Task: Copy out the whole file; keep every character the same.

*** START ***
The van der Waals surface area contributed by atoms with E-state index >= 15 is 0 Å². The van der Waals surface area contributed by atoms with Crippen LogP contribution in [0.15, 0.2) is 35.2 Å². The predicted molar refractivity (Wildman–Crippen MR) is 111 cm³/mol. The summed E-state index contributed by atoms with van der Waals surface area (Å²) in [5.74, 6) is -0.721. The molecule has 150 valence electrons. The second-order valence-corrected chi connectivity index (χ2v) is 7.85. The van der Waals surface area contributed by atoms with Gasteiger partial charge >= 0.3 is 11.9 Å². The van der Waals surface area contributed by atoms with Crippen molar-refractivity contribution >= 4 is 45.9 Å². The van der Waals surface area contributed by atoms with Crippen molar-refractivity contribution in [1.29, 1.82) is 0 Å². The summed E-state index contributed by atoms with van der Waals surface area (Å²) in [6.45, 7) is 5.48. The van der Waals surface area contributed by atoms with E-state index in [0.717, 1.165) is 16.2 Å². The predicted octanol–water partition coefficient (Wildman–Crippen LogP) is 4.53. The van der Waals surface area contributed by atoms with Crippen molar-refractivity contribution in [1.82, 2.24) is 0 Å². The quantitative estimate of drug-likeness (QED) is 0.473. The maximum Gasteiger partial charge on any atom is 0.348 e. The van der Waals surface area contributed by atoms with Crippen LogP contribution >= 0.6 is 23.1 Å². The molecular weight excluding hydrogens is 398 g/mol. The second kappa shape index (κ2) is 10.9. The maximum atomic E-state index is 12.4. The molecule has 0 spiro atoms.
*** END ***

The van der Waals surface area contributed by atoms with E-state index >= 15 is 0 Å². The van der Waals surface area contributed by atoms with Crippen LogP contribution in [0.15, 0.2) is 35.2 Å². The predicted molar refractivity (Wildman–Crippen MR) is 111 cm³/mol. The summed E-state index contributed by atoms with van der Waals surface area (Å²) in [5.74, 6) is -0.721. The molecule has 150 valence electrons. The second-order valence-corrected chi connectivity index (χ2v) is 7.85. The van der Waals surface area contributed by atoms with Gasteiger partial charge >= 0.3 is 11.9 Å². The van der Waals surface area contributed by atoms with Crippen molar-refractivity contribution >= 4 is 45.9 Å². The van der Waals surface area contributed by atoms with Crippen molar-refractivity contribution in [1.29, 1.82) is 0 Å². The summed E-state index contributed by atoms with van der Waals surface area (Å²) in [6.45, 7) is 5.48. The van der Waals surface area contributed by atoms with E-state index in [0.717, 1.165) is 16.2 Å². The predicted octanol–water partition coefficient (Wildman–Crippen LogP) is 4.53. The van der Waals surface area contributed by atoms with Crippen molar-refractivity contribution in [1.82, 2.24) is 0 Å². The quantitative estimate of drug-likeness (QED) is 0.473. The maximum Gasteiger partial charge on any atom is 0.348 e. The van der Waals surface area contributed by atoms with Crippen LogP contribution >= 0.6 is 23.1 Å². The molecular weight excluding hydrogens is 398 g/mol. The second kappa shape index (κ2) is 10.9. The maximum atomic E-state index is 12.4. The molecule has 0 spiro atoms.